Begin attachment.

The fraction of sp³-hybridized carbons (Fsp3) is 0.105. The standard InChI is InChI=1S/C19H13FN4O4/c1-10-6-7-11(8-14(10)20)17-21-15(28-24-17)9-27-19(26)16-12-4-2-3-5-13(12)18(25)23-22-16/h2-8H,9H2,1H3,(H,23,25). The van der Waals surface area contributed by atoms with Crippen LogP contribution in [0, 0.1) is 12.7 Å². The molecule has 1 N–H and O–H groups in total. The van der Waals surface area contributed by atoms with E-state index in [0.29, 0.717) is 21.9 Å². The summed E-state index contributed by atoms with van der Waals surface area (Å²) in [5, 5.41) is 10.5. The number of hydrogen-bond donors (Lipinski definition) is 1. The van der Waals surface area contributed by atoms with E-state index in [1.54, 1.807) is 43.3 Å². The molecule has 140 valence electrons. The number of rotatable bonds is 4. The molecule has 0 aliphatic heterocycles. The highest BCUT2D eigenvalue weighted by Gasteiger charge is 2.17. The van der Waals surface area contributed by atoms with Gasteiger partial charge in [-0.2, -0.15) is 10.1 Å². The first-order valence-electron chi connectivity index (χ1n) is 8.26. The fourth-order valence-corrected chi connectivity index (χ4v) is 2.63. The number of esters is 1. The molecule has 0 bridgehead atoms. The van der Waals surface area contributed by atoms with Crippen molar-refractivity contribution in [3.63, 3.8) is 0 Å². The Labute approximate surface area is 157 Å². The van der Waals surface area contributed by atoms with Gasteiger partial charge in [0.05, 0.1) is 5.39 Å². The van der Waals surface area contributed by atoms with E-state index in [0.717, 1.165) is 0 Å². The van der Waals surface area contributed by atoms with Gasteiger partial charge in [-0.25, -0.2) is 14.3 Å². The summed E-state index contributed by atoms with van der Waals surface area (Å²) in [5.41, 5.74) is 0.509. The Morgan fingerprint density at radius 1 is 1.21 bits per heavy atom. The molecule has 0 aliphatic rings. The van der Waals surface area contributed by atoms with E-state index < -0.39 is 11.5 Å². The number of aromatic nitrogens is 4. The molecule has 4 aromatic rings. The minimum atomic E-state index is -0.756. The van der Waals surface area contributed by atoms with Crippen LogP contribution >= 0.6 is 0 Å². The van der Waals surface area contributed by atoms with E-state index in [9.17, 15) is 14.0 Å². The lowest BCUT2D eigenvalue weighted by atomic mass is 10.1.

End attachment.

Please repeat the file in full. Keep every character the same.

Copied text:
The fraction of sp³-hybridized carbons (Fsp3) is 0.105. The standard InChI is InChI=1S/C19H13FN4O4/c1-10-6-7-11(8-14(10)20)17-21-15(28-24-17)9-27-19(26)16-12-4-2-3-5-13(12)18(25)23-22-16/h2-8H,9H2,1H3,(H,23,25). The van der Waals surface area contributed by atoms with Crippen LogP contribution in [0, 0.1) is 12.7 Å². The molecule has 1 N–H and O–H groups in total. The van der Waals surface area contributed by atoms with E-state index in [0.29, 0.717) is 21.9 Å². The summed E-state index contributed by atoms with van der Waals surface area (Å²) in [5, 5.41) is 10.5. The number of hydrogen-bond donors (Lipinski definition) is 1. The van der Waals surface area contributed by atoms with E-state index in [1.54, 1.807) is 43.3 Å². The molecule has 140 valence electrons. The number of rotatable bonds is 4. The molecule has 0 aliphatic heterocycles. The highest BCUT2D eigenvalue weighted by Gasteiger charge is 2.17. The van der Waals surface area contributed by atoms with Gasteiger partial charge in [-0.2, -0.15) is 10.1 Å². The first-order valence-electron chi connectivity index (χ1n) is 8.26. The fourth-order valence-corrected chi connectivity index (χ4v) is 2.63. The number of esters is 1. The molecule has 0 bridgehead atoms. The van der Waals surface area contributed by atoms with Crippen molar-refractivity contribution in [3.63, 3.8) is 0 Å². The Labute approximate surface area is 157 Å². The van der Waals surface area contributed by atoms with Gasteiger partial charge in [0.05, 0.1) is 5.39 Å². The van der Waals surface area contributed by atoms with E-state index in [0.717, 1.165) is 0 Å². The van der Waals surface area contributed by atoms with Gasteiger partial charge in [-0.25, -0.2) is 14.3 Å². The summed E-state index contributed by atoms with van der Waals surface area (Å²) in [5.41, 5.74) is 0.509. The Morgan fingerprint density at radius 1 is 1.21 bits per heavy atom. The molecule has 0 aliphatic rings. The van der Waals surface area contributed by atoms with E-state index < -0.39 is 11.5 Å². The number of aromatic nitrogens is 4. The molecule has 4 aromatic rings. The minimum atomic E-state index is -0.756. The van der Waals surface area contributed by atoms with Crippen LogP contribution >= 0.6 is 0 Å². The van der Waals surface area contributed by atoms with E-state index in [9.17, 15) is 14.0 Å². The lowest BCUT2D eigenvalue weighted by atomic mass is 10.1.